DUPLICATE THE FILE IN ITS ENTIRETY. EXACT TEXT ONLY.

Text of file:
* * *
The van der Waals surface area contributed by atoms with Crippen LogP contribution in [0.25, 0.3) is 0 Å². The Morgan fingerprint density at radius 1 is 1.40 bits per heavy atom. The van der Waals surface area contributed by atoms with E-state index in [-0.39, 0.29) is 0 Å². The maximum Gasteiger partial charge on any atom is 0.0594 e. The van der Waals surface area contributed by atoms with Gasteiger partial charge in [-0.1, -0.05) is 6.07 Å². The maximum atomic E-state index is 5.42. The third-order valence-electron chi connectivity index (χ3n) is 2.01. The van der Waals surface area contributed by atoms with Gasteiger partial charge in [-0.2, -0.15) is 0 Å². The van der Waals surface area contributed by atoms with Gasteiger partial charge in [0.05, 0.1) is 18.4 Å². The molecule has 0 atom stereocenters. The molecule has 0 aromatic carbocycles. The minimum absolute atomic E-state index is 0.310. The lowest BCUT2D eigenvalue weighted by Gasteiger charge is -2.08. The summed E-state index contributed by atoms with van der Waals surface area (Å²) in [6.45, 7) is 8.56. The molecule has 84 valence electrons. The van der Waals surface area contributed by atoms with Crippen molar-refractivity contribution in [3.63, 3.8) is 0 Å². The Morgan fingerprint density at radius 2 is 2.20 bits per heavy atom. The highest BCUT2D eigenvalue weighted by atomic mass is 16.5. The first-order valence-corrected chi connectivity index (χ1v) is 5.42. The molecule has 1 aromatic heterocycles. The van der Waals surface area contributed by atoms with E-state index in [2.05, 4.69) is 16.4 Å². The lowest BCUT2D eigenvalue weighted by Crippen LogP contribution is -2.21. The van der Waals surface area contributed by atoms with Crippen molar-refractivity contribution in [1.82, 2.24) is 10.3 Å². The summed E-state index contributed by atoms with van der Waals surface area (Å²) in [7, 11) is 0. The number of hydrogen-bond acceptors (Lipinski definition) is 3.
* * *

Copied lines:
The van der Waals surface area contributed by atoms with Crippen LogP contribution in [0.25, 0.3) is 0 Å². The Morgan fingerprint density at radius 1 is 1.40 bits per heavy atom. The van der Waals surface area contributed by atoms with E-state index in [-0.39, 0.29) is 0 Å². The maximum Gasteiger partial charge on any atom is 0.0594 e. The van der Waals surface area contributed by atoms with Gasteiger partial charge in [-0.1, -0.05) is 6.07 Å². The maximum atomic E-state index is 5.42. The third-order valence-electron chi connectivity index (χ3n) is 2.01. The van der Waals surface area contributed by atoms with Gasteiger partial charge in [-0.2, -0.15) is 0 Å². The van der Waals surface area contributed by atoms with Gasteiger partial charge in [0.05, 0.1) is 18.4 Å². The molecule has 0 atom stereocenters. The molecule has 0 aromatic carbocycles. The minimum absolute atomic E-state index is 0.310. The lowest BCUT2D eigenvalue weighted by Gasteiger charge is -2.08. The summed E-state index contributed by atoms with van der Waals surface area (Å²) in [6.45, 7) is 8.56. The molecule has 84 valence electrons. The van der Waals surface area contributed by atoms with Crippen molar-refractivity contribution in [3.63, 3.8) is 0 Å². The Morgan fingerprint density at radius 2 is 2.20 bits per heavy atom. The highest BCUT2D eigenvalue weighted by atomic mass is 16.5. The first-order valence-corrected chi connectivity index (χ1v) is 5.42. The molecule has 1 aromatic heterocycles. The van der Waals surface area contributed by atoms with E-state index in [2.05, 4.69) is 16.4 Å². The lowest BCUT2D eigenvalue weighted by Crippen LogP contribution is -2.21. The van der Waals surface area contributed by atoms with Crippen molar-refractivity contribution in [1.82, 2.24) is 10.3 Å². The summed E-state index contributed by atoms with van der Waals surface area (Å²) in [7, 11) is 0. The number of hydrogen-bond acceptors (Lipinski definition) is 3.